Out of all the career choices you listed, it is clear that you want to be in the healthcare field same way and help others during their most vulnerable times. In fact, I went through the same dilemma a few months ago: should I become a nurse practitioner, or a PA? They go through the same amount of schooling (earning a masters degree in their field), earn about the same amount of money (you can double check on Salary.com depending on your state), and are given the same amount of respect in the hospital. The main difference is their approach towards patients. Nurse practitioners follow a nursing-model of care, considering they are first taught as nurses. Physician assistants on the other hand take on a more medical model of care, in which they focus on the diagnosis and treatment of their patient.
In order to figure out which career path is best for you, I would definitely reach out and try to shadow each of these professions; you could attend informational seminars (or webinars as of right now), ask any family members that might be in similar fields, talk to your own healthcare provider, that are many ways you could go about this. After reaching out, try to get their contact information and ask if you could shadow them or have an little interview over some coffee, where you ask them all the questions you have about their profession.
If you are truly interested in healthcare, you WILL eventually be lead to the right profession. I believe in you Mariam; if you have any questions about what courses to take as a pre-PA student feel free to ask me. Good luck!
In addition to StrengthsFinder that Kim suggests, here is a book I've found helpful:
"What Color Is Your Parachute? 2020: A Practical Manual for Job-Hunters and Career-Changers" by Richard Nelson Bolles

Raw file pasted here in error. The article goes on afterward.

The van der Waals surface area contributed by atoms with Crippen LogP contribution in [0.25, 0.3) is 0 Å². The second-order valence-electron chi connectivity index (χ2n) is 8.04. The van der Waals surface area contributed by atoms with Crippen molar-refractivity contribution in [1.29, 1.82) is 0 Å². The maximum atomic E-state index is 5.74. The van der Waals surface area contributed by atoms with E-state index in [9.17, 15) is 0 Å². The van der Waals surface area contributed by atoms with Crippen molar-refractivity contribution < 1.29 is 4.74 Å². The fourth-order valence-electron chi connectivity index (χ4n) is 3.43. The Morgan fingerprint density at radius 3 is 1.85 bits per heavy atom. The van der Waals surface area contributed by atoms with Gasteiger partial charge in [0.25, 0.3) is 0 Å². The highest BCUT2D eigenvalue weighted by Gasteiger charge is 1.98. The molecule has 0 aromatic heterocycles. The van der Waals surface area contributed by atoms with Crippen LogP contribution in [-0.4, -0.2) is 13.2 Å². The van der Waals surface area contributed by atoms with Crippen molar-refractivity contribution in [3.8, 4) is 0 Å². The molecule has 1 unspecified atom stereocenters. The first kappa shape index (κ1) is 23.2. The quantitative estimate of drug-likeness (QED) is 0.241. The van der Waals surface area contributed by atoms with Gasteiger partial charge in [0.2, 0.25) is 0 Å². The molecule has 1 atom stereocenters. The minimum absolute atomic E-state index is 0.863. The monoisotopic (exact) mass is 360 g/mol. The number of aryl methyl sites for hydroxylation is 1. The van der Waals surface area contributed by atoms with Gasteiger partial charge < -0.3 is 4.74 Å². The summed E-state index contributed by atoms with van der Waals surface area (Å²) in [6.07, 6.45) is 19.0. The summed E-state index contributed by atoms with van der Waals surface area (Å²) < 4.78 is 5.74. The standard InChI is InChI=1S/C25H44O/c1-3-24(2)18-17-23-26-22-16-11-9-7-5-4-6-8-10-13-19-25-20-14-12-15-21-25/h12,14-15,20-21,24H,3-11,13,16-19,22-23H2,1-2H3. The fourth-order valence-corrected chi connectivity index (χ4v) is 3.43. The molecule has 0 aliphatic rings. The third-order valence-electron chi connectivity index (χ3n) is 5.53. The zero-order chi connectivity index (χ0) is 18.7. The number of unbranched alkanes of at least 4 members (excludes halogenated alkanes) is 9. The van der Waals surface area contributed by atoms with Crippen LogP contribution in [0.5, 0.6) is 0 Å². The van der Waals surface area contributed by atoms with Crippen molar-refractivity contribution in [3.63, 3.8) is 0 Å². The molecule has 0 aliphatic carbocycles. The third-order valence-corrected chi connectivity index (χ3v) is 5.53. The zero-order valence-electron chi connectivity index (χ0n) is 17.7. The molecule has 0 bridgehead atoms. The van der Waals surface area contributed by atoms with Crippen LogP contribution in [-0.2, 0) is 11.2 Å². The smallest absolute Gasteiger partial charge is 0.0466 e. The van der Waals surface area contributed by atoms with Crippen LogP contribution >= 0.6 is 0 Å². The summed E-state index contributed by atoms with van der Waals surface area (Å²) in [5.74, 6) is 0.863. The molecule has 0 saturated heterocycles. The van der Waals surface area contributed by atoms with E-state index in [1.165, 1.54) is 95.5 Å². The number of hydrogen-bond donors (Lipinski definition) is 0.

There is an assessment portion as well as a general matching of jobs/careers based on the assessment. It also gives good hints on how to explore various jobs. Bolles publishes it every year, so it has the up-to-date, current jobs and careers.
You have been given some excellent advice from mentors. My only additional comment to consider is graining an understanding of your natural strengths ( to compliment the 16personalities assessment) and building you career options from there. I think you will find that by following your true self and strengths you will enjoy your career that much more. Best of luck.
Kim recommends the following next steps:
Talk to family or friends of family that are in jobs/careers you are interested to. Communicating that your have an interest will let them really talk to you about what they do and why. But you have to find something your love or really like, otherwise you will not be satisfied. However, we all start somewhere we really don't like, but for that career choice - find what fits you best and you find satisfying. Too many people do jobs or careers they don't like and they don't enjoy. So they don't have the satisfaction or pride in what they do.
Best of luck.
1. Write down things that you are interested in. Then, begin to eliminate them one-by-one by choosing those you could see yourself doing for a long time. Try to narrow it down to three choices. Then, research those careers including job and education requirements, and salary.
2. Take a personality test such as the one by 16Personalities. This gives you a great overview of potential careers.
3. It looks like you might be interested in nursing. Call a local technical college or community college to ask to tour their program or speak to their program coordinator.